According to yet another aspect of the invention, a power-generating plant is provided, which comprises one or more turbines and one or more generators connected thereto and which is controlled by means of a control apparatus as described above.

A method according to the invention may be used in an installation for generating electric power, which comprises one turbine and one generator.

The power-generating installation may be used in power plants of many different types, for example gas turbine power plants, nuclear power plants, oil-fired power plants and hydroelectric power plants.

For power stations the bus-duct (IPB), the generator circuit breaker (GCB) or the generator step-up transformer (GSU) may be a limiting factor for the output power from the generator. In such cases the temperature of these devices can control the generator output and/or the control apparatus for the generator can control the cooling power for these systems.

Whenever measurement is mentioned in this specification, the measuring signal may be generated by any type of sensor, for example temperature sensors, such as thermocouples, Pt 100 sensors etc; current sensors, such as magnetic current transformers, optical current transformers, current shunt, Rogowski coils etc; or voltage sensors, such as magnetic voltage transformers, optical voltage transformers, capacitive voltage dividers, resistive voltage dividers etc.

It goes without saying that the above features can be combined in one embodiment.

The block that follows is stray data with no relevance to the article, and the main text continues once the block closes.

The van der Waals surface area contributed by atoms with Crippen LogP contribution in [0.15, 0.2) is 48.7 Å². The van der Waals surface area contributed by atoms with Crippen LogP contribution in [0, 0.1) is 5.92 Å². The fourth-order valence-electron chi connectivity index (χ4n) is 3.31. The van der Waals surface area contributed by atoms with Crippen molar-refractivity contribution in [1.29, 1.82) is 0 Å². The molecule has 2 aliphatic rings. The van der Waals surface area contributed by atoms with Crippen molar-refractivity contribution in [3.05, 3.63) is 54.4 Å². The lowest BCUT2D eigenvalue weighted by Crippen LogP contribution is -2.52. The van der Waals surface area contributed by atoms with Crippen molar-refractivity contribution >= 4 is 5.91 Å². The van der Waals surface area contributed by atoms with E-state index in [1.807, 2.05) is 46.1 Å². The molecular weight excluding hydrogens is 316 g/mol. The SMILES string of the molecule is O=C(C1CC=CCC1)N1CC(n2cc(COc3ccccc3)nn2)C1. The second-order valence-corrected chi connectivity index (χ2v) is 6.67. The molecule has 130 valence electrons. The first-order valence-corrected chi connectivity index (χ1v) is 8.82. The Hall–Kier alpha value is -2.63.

In the following, preferred embodiments of the invention will be described with reference to the appended drawings.

BRIEF DESCRIPTION OF THE DRAWINGS

FIG. 1 illustrates a power plant according to one embodiment of the present invention.

FIG. 2 is a flow chart for a method according to the present invention.

FIG. 3 illustrates the functioning of a voltage regulator according to the present invention.

FIG. 4 illustrates how the service life of a generator insulation basically varies as a function of the operating temperature.

FIG. 5 illustrates how the rotor according to a model according to the present invention is divided into zones.

FIG. 6 illustrates how the stator according to a model according to the present invention is divided into zones.

FIG. 7 illustrates a generator that can be controlled by means of a method according to the invention.

FIG. 8 is a chart illustrating the allowable reactive power output as a function of the active power output.

DESCRIPTION OF PREFERRED EMBODIMENTS

FIG. 1 is a schematic illustration of a nuclear power plant in which the present invention can be implemented. It should be understood that the nuclear power plant shown in FIG. 1 is highly simplified to clearly illustrate the invention.